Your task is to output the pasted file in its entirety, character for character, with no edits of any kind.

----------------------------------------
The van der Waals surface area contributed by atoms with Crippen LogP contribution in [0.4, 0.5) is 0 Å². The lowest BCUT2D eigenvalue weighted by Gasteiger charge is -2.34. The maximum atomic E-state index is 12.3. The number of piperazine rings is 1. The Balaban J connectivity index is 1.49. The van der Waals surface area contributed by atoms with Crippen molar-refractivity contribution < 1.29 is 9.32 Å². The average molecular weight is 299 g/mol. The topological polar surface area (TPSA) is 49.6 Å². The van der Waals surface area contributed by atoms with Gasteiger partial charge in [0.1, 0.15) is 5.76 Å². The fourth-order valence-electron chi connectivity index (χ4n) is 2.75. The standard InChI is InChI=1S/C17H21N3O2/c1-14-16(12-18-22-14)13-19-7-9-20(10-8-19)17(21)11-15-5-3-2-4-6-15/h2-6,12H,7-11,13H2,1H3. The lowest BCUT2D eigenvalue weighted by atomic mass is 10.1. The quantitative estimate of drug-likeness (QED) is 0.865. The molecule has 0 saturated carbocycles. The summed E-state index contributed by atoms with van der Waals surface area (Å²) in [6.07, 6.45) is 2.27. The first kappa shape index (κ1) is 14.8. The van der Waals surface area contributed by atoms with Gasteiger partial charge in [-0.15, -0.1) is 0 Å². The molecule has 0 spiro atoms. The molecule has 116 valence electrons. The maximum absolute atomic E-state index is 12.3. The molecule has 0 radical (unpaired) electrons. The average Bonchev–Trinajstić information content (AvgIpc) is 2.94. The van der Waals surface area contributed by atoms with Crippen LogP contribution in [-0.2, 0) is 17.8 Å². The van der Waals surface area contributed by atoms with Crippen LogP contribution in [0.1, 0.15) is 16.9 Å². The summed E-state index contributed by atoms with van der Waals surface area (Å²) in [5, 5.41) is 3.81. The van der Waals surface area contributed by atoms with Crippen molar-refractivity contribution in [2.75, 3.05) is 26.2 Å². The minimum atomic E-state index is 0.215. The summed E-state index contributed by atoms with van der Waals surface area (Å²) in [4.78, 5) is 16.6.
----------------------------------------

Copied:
The van der Waals surface area contributed by atoms with Crippen LogP contribution in [0.4, 0.5) is 0 Å². The lowest BCUT2D eigenvalue weighted by Gasteiger charge is -2.34. The maximum atomic E-state index is 12.3. The number of piperazine rings is 1. The Balaban J connectivity index is 1.49. The van der Waals surface area contributed by atoms with Crippen molar-refractivity contribution < 1.29 is 9.32 Å². The average molecular weight is 299 g/mol. The topological polar surface area (TPSA) is 49.6 Å². The van der Waals surface area contributed by atoms with Gasteiger partial charge in [0.1, 0.15) is 5.76 Å². The fourth-order valence-electron chi connectivity index (χ4n) is 2.75. The standard InChI is InChI=1S/C17H21N3O2/c1-14-16(12-18-22-14)13-19-7-9-20(10-8-19)17(21)11-15-5-3-2-4-6-15/h2-6,12H,7-11,13H2,1H3. The lowest BCUT2D eigenvalue weighted by atomic mass is 10.1. The quantitative estimate of drug-likeness (QED) is 0.865. The molecule has 0 saturated carbocycles. The summed E-state index contributed by atoms with van der Waals surface area (Å²) in [6.07, 6.45) is 2.27. The first kappa shape index (κ1) is 14.8. The van der Waals surface area contributed by atoms with Gasteiger partial charge in [-0.15, -0.1) is 0 Å². The molecule has 0 spiro atoms. The molecule has 116 valence electrons. The maximum absolute atomic E-state index is 12.3. The molecule has 0 radical (unpaired) electrons. The average Bonchev–Trinajstić information content (AvgIpc) is 2.94. The van der Waals surface area contributed by atoms with Crippen LogP contribution in [-0.2, 0) is 17.8 Å². The van der Waals surface area contributed by atoms with Crippen LogP contribution in [0.1, 0.15) is 16.9 Å². The summed E-state index contributed by atoms with van der Waals surface area (Å²) in [5, 5.41) is 3.81. The van der Waals surface area contributed by atoms with Crippen molar-refractivity contribution in [2.75, 3.05) is 26.2 Å². The minimum atomic E-state index is 0.215. The summed E-state index contributed by atoms with van der Waals surface area (Å²) in [4.78, 5) is 16.6.